Part of the strategy in very early sobriety was to give myself only two choices. Any more than two were completely overwhelming.

Today will be challenging in the same old ways. It will also be challenging in some brand-new ways. You have a choice. You can …

A) Drink/use anyway.

or

B) Have faith anyway.

The latter is so much more difficult than the former. But choosing the second option saved my life.

“Having faith anyway” looks messy! It means believing that which seems completely impossible. It means accepting THIS, one day at a time, one hour at a time, one SECOND at a time, if need be.

“Meanwhile, the moment we get tired in the waiting, God’s Spirit is right alongside helping us along. If we don’t know how or what to pray, it doesn’t matter. He does our praying in and for us, making prayer out of our wordless sighs, our aching groans. He knows us far better than we know ourselves, knows our pregnant condition, and keeps us present before God. That’s why we can be so sure that every detail in our lives of love for God is worked into something good.” Romans 8:28 (MSG)

It’s interesting to read the journal entries that followed. They were desperate. Here is the entry from five days sober:

“I cannot drink today, not today. Maybe not ever again. Nobody knows the extent of my disease. My hands are trembling, holding this pen. I feel toxic, inside and out. The alcohol is bad for my body but worse for my soul. It’s like acid and sweet nectar of oblivion, all in one. I cannot serve two gods anymore. I can feel the hand of Jesus reaching to me, I know He is with me, even now. I used to boast that Jesus was my crutch. I used to be embittered by all that happens in life, and talked to him every day. Over the years, the wine instead became my crutch….just a ‘little something’ to relax me, and then a few more, and then I don’t even remember, until an empty bottle or box. And so here I am on this cool January morning, trembling and calling out the demon. I want God back at the helm, and it’s not because I ‘deserve’ it, but because of this amazing, impossible-to-comprehend gift of Grace. I don’t want to feel the constant shame, the uneasy and bewildering guilt anymore. I’m ready to change, with His help.”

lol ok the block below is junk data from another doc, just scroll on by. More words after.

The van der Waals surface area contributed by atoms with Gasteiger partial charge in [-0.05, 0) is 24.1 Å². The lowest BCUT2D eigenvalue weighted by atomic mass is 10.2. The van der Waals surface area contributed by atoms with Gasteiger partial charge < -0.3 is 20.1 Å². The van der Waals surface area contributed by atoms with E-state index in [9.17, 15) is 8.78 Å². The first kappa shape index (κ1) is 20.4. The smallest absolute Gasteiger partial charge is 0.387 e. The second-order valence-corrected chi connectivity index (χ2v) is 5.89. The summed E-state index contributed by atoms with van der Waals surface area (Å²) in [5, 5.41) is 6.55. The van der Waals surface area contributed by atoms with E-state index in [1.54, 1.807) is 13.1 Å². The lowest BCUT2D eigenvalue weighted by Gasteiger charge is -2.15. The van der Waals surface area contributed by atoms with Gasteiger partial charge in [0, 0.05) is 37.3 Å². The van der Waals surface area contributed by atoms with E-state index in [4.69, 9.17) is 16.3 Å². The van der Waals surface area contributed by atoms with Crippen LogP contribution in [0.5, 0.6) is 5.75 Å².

Lots of other notes in the journal follow.

“Okay, God….what is the DEAL with my LIFE?”

and …

“Help me, God, I cannot do this!”

But I COULD choose option B…Have faith that if I surrender to the will of God, I will survive it – and thrive, even.

And so I chose Recovery Option B, no matter what.

Is everything falling apart and you can see no possible resolution? Choose faith anyway. He’s Got this, if you only surrender your will to His.

Are you hurting – mind, body, and soul?

Choose faith anyway. NOTHING has ever been healed by drinking / using the toxins.

Angry, bitter, fed-up?

Don’t pick up and HAVE FAITH ANYWAY. Have faith that your D.O.S. – that glorious, meaningful GIFT of a date – is yours to keep, but you’ve got to work to keep it.

And surround yourself in a healthy recovery community. Journal, if it helps, and remember nobody is grading you! Don’t sit out the game of your own life. Don’t tie the hands of God. He has SUCH good plans for you. He knows you far better than you know yourself. And He is madly in love with YOU. When you get tired, ask for His Spirit to help you along. It’s a messy thing, recovery. But oh how your tender spirit will rejoice on the journey, one single day at a time.

It can save your life.

It saved mine.